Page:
US 5015442 A
A sterilizing/deodorizing apparatus having a fan for creating an air flow in one direction in a box-like body. The body has divided air passages, one of the air passages having an ozonizer and an air-permeable ozone-decomposing catalyzer, and the other air passage simply allowing untreated air to flow therethrough.
1. A sterilizing/deodorizing apparatus for treating air, comprising:
a substantially hollow box-like body defining therein first and second air receiving chambers;
an air inlet formed in said body in communication with said first chamber to permit untreated air to be supplied thereto;
an air outlet provided in said body in communication with said second chamber to permit air to be discharged therefrom;
divider wall means mounted within said body for defining generally elongate first and second air passages which are isolated from one another and each of which has inlet and outlet ends providing communication with said first and second chambers, respectively;
means positioned within said body for creating air flow through said body from said inlet to said outlet;
flow adjusting means provided in said second passage for adjustably controlling the ratio of flows through said first and second passages by controlling the amount of flow through said second passage, said flow adjusting means being positioned adjacent the inlet end to said second passage;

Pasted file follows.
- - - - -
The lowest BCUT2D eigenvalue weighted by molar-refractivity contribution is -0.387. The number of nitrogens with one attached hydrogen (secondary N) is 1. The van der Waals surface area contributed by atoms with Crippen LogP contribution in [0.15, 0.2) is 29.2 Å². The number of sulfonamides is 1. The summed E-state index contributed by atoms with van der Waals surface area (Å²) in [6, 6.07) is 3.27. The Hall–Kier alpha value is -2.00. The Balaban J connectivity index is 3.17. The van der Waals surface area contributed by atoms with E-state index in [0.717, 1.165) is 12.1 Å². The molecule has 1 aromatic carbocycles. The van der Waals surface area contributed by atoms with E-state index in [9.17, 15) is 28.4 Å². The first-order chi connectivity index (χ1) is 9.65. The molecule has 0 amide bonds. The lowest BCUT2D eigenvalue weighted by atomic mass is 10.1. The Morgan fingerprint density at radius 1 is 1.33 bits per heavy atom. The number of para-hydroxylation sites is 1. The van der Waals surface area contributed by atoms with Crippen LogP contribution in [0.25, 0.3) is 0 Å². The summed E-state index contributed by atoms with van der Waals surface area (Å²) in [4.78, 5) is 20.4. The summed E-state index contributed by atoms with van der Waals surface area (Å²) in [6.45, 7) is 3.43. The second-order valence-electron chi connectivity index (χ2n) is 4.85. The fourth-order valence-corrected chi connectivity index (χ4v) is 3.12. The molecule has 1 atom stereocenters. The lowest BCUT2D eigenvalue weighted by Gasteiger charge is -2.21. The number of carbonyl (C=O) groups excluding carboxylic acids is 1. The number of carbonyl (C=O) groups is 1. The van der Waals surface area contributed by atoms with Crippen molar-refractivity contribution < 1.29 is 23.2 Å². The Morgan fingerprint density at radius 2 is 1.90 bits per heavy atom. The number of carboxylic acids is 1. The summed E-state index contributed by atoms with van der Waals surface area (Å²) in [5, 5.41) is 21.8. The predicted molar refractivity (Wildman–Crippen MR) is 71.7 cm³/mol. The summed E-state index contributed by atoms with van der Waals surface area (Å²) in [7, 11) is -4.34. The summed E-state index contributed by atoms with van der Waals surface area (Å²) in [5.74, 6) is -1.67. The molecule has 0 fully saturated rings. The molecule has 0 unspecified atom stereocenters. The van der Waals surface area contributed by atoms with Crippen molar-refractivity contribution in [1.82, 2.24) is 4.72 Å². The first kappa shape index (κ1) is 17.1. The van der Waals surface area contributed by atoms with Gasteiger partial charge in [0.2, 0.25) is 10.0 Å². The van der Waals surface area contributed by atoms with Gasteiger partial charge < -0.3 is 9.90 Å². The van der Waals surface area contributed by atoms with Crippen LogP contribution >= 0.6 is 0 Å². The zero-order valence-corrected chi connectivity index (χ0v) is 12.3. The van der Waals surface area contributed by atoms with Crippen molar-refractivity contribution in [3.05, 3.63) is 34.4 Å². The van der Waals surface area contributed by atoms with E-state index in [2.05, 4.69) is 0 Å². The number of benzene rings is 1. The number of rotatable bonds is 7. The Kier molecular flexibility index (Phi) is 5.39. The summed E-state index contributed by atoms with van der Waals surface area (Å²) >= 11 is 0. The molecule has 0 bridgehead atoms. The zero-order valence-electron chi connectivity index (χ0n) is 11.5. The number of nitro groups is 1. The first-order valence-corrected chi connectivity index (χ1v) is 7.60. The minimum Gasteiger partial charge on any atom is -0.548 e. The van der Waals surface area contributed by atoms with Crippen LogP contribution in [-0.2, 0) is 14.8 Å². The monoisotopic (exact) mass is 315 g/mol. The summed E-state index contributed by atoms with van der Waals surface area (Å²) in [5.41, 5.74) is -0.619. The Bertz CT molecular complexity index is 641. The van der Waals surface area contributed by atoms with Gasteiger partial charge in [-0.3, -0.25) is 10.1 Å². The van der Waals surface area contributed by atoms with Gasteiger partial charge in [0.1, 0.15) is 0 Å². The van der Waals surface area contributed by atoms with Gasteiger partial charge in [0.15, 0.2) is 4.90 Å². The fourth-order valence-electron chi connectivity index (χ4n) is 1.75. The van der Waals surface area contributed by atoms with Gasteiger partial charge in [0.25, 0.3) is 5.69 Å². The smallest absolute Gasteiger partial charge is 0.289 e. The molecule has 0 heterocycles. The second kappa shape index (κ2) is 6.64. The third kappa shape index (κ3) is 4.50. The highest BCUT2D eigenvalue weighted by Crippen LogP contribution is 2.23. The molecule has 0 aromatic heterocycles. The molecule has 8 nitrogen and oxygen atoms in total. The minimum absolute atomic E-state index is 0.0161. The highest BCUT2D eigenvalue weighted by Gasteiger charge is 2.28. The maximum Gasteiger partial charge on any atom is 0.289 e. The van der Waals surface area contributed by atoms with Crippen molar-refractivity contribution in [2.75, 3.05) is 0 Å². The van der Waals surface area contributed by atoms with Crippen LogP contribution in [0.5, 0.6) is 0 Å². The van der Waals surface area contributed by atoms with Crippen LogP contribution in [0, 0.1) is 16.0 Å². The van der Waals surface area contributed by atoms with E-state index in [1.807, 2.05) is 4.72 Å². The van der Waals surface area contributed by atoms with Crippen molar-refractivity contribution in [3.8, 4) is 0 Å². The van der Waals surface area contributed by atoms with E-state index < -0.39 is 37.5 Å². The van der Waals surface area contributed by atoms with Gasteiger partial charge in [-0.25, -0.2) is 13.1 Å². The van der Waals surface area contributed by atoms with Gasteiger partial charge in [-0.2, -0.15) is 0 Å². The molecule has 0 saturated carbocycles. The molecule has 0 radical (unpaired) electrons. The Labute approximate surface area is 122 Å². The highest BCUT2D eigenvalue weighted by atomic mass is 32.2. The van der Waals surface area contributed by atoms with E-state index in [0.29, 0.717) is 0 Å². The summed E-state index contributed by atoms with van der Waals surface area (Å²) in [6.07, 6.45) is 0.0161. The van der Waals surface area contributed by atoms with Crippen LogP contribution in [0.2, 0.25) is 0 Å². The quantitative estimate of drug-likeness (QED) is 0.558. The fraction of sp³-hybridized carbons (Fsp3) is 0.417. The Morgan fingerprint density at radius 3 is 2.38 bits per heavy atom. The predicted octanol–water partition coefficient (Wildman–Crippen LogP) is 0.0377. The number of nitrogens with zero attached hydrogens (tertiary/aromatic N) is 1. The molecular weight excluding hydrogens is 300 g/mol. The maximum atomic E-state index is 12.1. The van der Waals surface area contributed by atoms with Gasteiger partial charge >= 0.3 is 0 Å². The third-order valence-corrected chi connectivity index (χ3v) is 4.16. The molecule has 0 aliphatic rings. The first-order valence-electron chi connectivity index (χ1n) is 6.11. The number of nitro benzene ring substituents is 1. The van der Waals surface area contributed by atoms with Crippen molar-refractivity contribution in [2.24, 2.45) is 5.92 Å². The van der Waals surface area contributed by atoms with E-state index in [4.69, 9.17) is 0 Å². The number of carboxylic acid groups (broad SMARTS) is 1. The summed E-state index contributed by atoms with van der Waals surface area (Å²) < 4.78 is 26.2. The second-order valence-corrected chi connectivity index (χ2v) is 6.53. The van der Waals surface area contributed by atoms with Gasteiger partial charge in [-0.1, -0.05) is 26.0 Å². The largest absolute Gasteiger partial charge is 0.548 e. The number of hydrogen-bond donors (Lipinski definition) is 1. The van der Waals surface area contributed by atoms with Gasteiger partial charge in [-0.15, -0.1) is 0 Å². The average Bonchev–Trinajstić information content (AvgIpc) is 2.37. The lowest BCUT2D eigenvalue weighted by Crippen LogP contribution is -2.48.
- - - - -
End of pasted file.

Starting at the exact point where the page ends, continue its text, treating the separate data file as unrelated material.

an ozone generating means disposed within said first passage for generating ozone in the air passing from said first chamber through said first passage to said second chamber, said ozone generating means comprising an ultraviolet ray lamp which radiated ultraviolet rays of a wavelength of about 185 nm;
means movably supporting said lamp for movement between a first position wherein the lamp is disposed within said first passage at a substantial distance downstream from the inlet end thereof, and a second position wherein the lamp is disposed closely adjacent the inlet end to said first passage;
an ozone-decomposing catalyzer disposed within said first passage downstream of said ozone generating means; and
said second passage being free of air treating devices and being sized such that, when said second passage is fully open, most of the untreated air flowing through the inlet into said first chamber flows untreated through said second passage into said second chamber so as to bypass said first passage.
2. An apparatus according to claim 1, wherein said ozone-decomposing catalyzer extends transversely across said first passage adjacent the outlet end thereof so that all air flowing through said first passage must pass therethrough.
3. An apparatus according to claim 2, wherein a sterilizing ultraviolet ray lamp which radiates ultraviolet rays of a wavelength of about 254 nm is positioned within said second chamber.
The present invention relates to a sterilizing/deodorizing apparatus for efficiently cleaning air containing bad-smelling components and floating germs.